Zephyranthes are commonly called rain lilies since they often come into bloom after it rains. From the Amaryllidaceae family, they are native to the southeastern United States, Central America, and South America. Most are spring or summer flowering. Zephyranthes flowers are very similar to Habranthus flowers and both are called rain lilies. Habranthus flowers point upward BUT at an angle and have unequal stamens, and Zephyranthes flowers point straight up and have equal stamens. Zephyranthes flowers tend to be star shaped and Habranthus have somewhat irregular flowers. Additionally, the seeds of Habranthus are slightly winged (and thicker).
Cultivation from seed is easy in this group. Seeds are papery and can be floated but they sprout very easily sown under just a thin covering of sowing medium. Sow the seeds in a well-drained mix and keep in a warm place. The seedlings will grow well in warm weather and respond well to fertilizer. As with any papery seeded amaryllids, these have a relatively short viability period.
Zephyranthes Hybrids is our wiki page with pictures of hybrids.
Zephyranthes atamasco is a spring flowering species of the southern United States (Virginia to Florida and west to Alabama) usually found in swamps and damp clearings. Broad grassy foliage appears in winter and plants go dormant in summer. The white flowers are very large. The first two photos, taken by Bob Rutemoeller, are of a March flowering in Northern California. The second photo was taken more than two weeks after the first. The original flower from the first picture is in the background and has red markings. The third photo, taken by Mary Sue Ittner, shows an unusually early bloom in January 2005. Mary Sue was able to grow this species for quite a number of years in her garden in a container, watered occasionally in summer, but otherwise exposed to the elements.
Photographs of Zephyranthes atamasco at a famous location near Chattahoochee, Florida taken in January 2007 by Alani Davis.
Zephyranthes candida is a widespread species that can be found growing in the wild from the southern United States to South America. It is thought to be native to Argentina and Uruguay and is found along rivers and in marshes where it gets year round rainfall except for a brief period in late summer. This species may be more widely grown than any other of the genus. It blooms in fall in response to rain storms. There are many forms that circulate in cultivation because of its ability to readily make seeds. This species likes a nice and warm summer. Nhu Nguyen grew this species in Louisiana where it gets brutal full sun but it loves the climate and multiplied readily. It bloomed periodically from spring to autumn. Winter temperatures can drop way below freezing for several days but the plants hold on to their leaves and recover without trouble. It is a very easy and rewarding species for warmer climates. In places with cooler summers in coastal California, it grows slower but still blooms nicely when the temperatures are warmer in the autumn. This species can tolerate a wide variety of soil conditions but seems to like moist (almost wet) and rich soils the best. It can catch Stagonospora curtisii when conditions are unfavorable.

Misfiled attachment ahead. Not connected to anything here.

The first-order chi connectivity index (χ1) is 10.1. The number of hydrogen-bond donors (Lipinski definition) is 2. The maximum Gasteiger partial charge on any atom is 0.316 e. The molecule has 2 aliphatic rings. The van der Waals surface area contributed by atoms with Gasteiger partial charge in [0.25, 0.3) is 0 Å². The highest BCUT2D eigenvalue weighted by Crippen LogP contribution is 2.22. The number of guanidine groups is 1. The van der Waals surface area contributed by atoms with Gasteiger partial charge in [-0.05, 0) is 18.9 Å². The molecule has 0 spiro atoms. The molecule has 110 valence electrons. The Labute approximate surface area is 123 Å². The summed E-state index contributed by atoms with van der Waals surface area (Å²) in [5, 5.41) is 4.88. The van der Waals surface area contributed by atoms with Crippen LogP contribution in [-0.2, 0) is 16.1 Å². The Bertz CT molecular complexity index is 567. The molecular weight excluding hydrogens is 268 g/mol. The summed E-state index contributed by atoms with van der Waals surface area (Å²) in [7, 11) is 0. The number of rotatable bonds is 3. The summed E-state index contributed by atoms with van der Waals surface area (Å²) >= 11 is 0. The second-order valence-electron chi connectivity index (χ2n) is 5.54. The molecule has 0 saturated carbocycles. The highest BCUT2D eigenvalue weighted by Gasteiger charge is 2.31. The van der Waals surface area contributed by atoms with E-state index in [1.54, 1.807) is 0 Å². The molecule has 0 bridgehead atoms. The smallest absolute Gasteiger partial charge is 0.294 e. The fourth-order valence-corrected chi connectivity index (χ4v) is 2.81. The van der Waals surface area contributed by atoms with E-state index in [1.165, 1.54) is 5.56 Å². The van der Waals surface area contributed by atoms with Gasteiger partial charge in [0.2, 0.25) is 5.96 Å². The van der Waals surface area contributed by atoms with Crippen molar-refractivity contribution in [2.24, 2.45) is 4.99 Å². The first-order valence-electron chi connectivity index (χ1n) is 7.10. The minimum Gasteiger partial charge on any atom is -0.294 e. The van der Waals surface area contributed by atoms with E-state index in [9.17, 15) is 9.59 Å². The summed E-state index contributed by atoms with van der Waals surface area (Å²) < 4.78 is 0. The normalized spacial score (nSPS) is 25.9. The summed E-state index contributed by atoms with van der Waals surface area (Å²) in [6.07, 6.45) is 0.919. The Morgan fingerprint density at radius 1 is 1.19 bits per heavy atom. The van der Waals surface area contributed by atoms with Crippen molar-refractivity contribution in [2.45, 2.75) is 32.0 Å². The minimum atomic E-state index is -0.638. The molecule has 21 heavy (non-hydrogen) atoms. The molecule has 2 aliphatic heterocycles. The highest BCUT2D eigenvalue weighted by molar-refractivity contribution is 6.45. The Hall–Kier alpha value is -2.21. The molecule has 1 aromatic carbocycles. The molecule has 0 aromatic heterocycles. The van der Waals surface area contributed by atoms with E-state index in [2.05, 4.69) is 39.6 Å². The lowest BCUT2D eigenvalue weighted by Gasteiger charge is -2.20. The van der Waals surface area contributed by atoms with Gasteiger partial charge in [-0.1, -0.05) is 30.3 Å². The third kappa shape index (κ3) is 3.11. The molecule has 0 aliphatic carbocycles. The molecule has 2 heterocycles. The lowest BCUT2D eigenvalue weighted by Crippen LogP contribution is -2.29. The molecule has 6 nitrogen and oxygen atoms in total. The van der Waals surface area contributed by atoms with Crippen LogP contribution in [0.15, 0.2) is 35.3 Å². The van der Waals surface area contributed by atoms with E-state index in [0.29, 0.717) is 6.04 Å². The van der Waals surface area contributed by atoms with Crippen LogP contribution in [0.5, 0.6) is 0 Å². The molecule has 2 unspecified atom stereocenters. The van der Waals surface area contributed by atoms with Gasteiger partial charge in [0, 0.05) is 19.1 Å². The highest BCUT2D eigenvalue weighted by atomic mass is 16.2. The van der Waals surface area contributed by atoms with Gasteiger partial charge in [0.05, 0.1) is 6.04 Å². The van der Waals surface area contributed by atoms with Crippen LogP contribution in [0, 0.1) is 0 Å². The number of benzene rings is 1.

The photos below were taken in the Florida panhandle by Alani Davis where these plants grow happily in their native habitat.
Photo 1 was taken by Lauw de Jager showing a massed blooming in France after a good fall rain and a dry summer. Photo 2 taken by Bob Rutemoeller is of plants growing in a tub along with a Meyer lemon, where they bloom really well in early fall. Photos 3-4 were taken by Nhu Nguyen at the UC Botanical Garden of plants originating from Argentina. These plants have much larger petals and are much more impressive than the ones we often see in cultivation.
Zephyranthes citrina is native to the Yucatan peninsula in Mexico. It has small, deep yellow flowers that very much resemble Z. flavissima. The photos of these two species on the web are impossible to tell apart. Zephyranthes citrina has 48 chromosomes, which helps to differentiate it from the 14 chromosomes of Z. flavissima of South America. The photos below were taken September 2007 by Jay Yourch. This form does not offset much, but a large colony of them can be built up quickly because of the abundant apomictic (sexual reproduction without fertilization) seed production.
Zephyranthes drummondii is native to Texas, New Mexico and Mexico and has a large, white flowers opening in the late afternoon or evening. Photos 1-3 were taken June 2006 by Jay Yourch & Alani Davis. Photos 4-6 were taken by Nhu Nguyen of a form from Telos Rare Bulbs. This form is able to make seeds without needing another clone.
Zephyranthes flavissima is native to southern Brazil to northeastern Argentina. The flowers are bright yellow, much resembling Z. citrina. Zephyranthes flavissima has 14 chromosomes, which serves to differentiate it from Z. citrina (see Z. citrina entry above). It is almost impossible to tell these two species apart from the images posted on the web. Alberto Castillo? provided some key characteristics: Morphologically, Z. flavissima with leaves that grow in fountain fashion and the bulbs that are strongly offsetting rapidly forming a lawn. The leaves are a fresh green, shining, not dull (as in Z. citrina). The flowers have a canary yellow, and not as deep of a yellow as Z. citrina. The tepals are evidently subequal, that is the three outer are not exactly like the three inner as in Z. citrina. In cultivation, when enough water is provided in summer, the plants will remain evergreen without losing their leaves.